What the 'typical' Australian worker doesn't tell us about modern work

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Posted

May 16, 2017 04:52:29

The “typical” Australian works full-time and has been in the same job for three to five years, Australian Bureau of Statistics data shows.

But there’s a lot going on in the modern workforce that’s not captured in such a simple portrait — including the rise of part-time work.

‘Typical’ man and woman both work full-time

The typical Australian woman works full-time and earns $1,341 a week.

She is aged between 25 and 34 and works in healthcare in the private sector at a professional level.

She has been in the job for three to five years and works between 35 to 39 hours a week and has a bachelor’s degree.

Like his female counterpart, the typical Australian man also works full-time but earns $1,605 per week.

He is also aged between 25 and 34 but works in construction as a technician or tradie, and has a certificate III/IV level qualification.

Working between 40 and 44 hours a week, he has also been in his job for three to five years.

These profiles represent the most common characteristics of men and women workers in Australia. But “typical” profiles don’t tell the full story.

More men are working part-time than used to be the case

The number of people working part-time has been growing slowly over the past decade and now represents one-third of the employed workforce.

Women make up about two-thirds of the part-time workforce and just under half of all working women are part-timers, a proportion that has not changed in a decade.

But the proportion of men who work part-time has been growing year-on-year, with nearly one in five now in the workforce part-time.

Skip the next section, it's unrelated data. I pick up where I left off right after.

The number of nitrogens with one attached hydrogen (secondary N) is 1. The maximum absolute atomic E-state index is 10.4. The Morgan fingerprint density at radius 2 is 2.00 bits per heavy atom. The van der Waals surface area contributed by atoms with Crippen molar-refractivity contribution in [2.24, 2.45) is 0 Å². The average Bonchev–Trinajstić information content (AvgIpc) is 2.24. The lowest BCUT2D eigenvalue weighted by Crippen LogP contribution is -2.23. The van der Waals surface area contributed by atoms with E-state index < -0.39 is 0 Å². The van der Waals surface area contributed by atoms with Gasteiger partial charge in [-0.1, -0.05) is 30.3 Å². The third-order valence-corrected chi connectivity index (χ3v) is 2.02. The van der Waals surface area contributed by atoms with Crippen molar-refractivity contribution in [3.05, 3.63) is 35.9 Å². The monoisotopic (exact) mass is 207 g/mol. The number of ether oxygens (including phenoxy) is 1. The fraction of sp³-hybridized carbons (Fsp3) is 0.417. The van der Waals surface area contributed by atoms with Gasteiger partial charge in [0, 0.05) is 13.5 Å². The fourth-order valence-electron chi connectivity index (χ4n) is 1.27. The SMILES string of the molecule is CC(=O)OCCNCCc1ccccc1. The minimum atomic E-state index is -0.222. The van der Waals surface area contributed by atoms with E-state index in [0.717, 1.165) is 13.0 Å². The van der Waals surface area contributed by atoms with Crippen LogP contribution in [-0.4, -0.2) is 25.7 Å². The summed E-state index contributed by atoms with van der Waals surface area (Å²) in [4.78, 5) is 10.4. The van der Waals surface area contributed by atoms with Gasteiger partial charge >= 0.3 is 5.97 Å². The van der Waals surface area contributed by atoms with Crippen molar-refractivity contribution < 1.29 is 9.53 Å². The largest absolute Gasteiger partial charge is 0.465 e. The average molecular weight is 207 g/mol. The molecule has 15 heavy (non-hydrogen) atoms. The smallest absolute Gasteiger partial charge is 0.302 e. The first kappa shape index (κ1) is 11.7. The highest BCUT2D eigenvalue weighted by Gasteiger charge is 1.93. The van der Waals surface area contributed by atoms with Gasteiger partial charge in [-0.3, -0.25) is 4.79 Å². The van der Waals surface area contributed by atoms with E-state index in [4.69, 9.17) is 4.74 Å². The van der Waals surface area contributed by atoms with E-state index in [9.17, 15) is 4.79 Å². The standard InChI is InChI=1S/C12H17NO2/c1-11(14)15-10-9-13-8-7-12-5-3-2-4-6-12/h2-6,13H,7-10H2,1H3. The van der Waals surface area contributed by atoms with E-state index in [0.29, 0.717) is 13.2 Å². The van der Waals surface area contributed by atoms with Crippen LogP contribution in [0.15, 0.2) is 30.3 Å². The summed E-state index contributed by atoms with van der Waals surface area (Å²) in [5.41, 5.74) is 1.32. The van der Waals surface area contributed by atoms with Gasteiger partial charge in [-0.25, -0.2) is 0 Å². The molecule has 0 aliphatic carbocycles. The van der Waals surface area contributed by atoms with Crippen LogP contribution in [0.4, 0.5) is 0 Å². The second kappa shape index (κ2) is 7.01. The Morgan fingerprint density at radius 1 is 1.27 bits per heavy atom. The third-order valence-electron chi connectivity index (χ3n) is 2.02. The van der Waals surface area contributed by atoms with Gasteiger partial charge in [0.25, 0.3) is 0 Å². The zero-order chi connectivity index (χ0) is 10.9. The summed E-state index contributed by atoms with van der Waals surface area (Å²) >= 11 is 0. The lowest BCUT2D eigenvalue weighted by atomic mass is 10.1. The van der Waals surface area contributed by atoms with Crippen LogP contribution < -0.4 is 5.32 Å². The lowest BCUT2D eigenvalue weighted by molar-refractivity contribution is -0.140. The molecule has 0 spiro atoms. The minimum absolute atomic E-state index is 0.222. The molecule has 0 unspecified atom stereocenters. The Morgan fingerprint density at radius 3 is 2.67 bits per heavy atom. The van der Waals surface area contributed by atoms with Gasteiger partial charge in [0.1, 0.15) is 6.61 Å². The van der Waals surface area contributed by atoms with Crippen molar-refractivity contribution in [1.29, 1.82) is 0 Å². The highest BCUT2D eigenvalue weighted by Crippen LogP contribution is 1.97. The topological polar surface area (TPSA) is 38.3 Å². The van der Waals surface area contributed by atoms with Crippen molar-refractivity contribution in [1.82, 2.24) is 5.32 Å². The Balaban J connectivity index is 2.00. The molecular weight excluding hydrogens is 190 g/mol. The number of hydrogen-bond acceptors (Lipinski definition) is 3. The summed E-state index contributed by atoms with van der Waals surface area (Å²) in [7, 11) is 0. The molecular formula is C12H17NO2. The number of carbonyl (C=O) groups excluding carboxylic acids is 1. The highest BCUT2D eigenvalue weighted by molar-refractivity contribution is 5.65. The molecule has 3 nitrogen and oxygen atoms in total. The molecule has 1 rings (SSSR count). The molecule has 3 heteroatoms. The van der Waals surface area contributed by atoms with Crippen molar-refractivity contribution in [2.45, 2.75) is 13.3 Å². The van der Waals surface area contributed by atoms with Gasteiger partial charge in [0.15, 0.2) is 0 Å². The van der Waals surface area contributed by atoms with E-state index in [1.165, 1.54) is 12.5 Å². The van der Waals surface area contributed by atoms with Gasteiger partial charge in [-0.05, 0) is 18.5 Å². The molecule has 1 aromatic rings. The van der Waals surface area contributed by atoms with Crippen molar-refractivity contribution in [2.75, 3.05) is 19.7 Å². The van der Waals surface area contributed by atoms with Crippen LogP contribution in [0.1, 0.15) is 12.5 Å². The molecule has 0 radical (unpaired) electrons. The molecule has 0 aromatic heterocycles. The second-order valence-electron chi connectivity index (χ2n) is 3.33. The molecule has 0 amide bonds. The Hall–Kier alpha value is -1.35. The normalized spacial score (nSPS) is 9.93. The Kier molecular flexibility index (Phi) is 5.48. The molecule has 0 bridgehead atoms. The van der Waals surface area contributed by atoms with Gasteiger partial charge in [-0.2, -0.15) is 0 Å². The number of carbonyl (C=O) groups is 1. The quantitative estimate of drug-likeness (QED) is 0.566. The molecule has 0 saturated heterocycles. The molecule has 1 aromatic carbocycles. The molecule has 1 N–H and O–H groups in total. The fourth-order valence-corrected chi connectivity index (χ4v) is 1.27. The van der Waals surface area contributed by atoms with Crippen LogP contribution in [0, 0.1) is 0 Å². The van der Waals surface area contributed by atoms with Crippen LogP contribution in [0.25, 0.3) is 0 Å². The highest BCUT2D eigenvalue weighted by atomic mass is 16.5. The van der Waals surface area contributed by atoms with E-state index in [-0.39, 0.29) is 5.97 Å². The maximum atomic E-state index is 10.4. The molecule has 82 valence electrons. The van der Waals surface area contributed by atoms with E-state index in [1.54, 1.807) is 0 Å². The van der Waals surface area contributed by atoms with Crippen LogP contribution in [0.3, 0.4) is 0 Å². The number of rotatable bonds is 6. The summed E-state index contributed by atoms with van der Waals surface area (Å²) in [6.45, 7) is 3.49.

Women still earn less than men

Mean earnings for women still lag men by $119 a week in all jobs, though for part-time workers, women are paid more than men.

Women who work part-time work longer hours than male part-timers — 56 per cent work more than 20 hours a week, compared with 52 per cent of men.

Mining is the industry that pays workers the highest median wage ($2019 a week), while accommodation and food services industry workers earn the lowest median wage ($500 a week).

Is the workforce still being ‘casualised’?

Contrary to concerns that the workforce is becoming more “casualised”, the proportion of employees who are casuals, now at 25 per cent, is broadly similar to the 2005 rate of 27 per cent.

The ABS defines workers who do not have paid leave entitlements as the best measure of a casual job.

The Labour Force Survey shows that the big rise in casual employment happened in the early 1990s, but it has been relatively stable since.

The most recent quarterly jobs data (for February this year) has the rate of casual employees steady at 24.7 per cent.

Not surprisingly, the 15-year-old to 19-year-old age group has the biggest proportion of casual employees — three in four are employed casually.

But around 17 per cent of those aged 35 to 60 are employed in casual jobs; that’s around 830,000 people.

And casuals are not just working in jobs with part-time hours — 28 per cent are working more than 35 hours a week.

The data shows that most see their pay varying from one week to the next and 60 per cent do not have guaranteed minimum hours each week.

But casuals are not necessarily keen to escape their jobs: 80 per cent expected to still be working for their current employer in a year.

Contractors rising and union members falling

There are 1.028 million contractors working in Australia, an increase of 16,000 on 2015.

Contractors are mainly aged between 45 and 54, and 30 per cent of them work in construction.

Far from being a short-term proposition, 71 per cent of contractors have been with the same employer for three years or more.

At the same time, union membership has fallen to an all-time low of 13 per cent of the working population.

The majority are over the age of 45 and concentrated in teaching, the industry with the highest union representation at 31 per cent.

Union membership is higher, and falling more slowly, among women than men, reflecting the high concentration of women unionists in education and health.

One in five Tasmanians are union members, at least a third higher than any other state.

Note: Data comes from the ABS’s latest annual Characteristics of Employment survey.

Topics:

industrial-relations,

work,

australia



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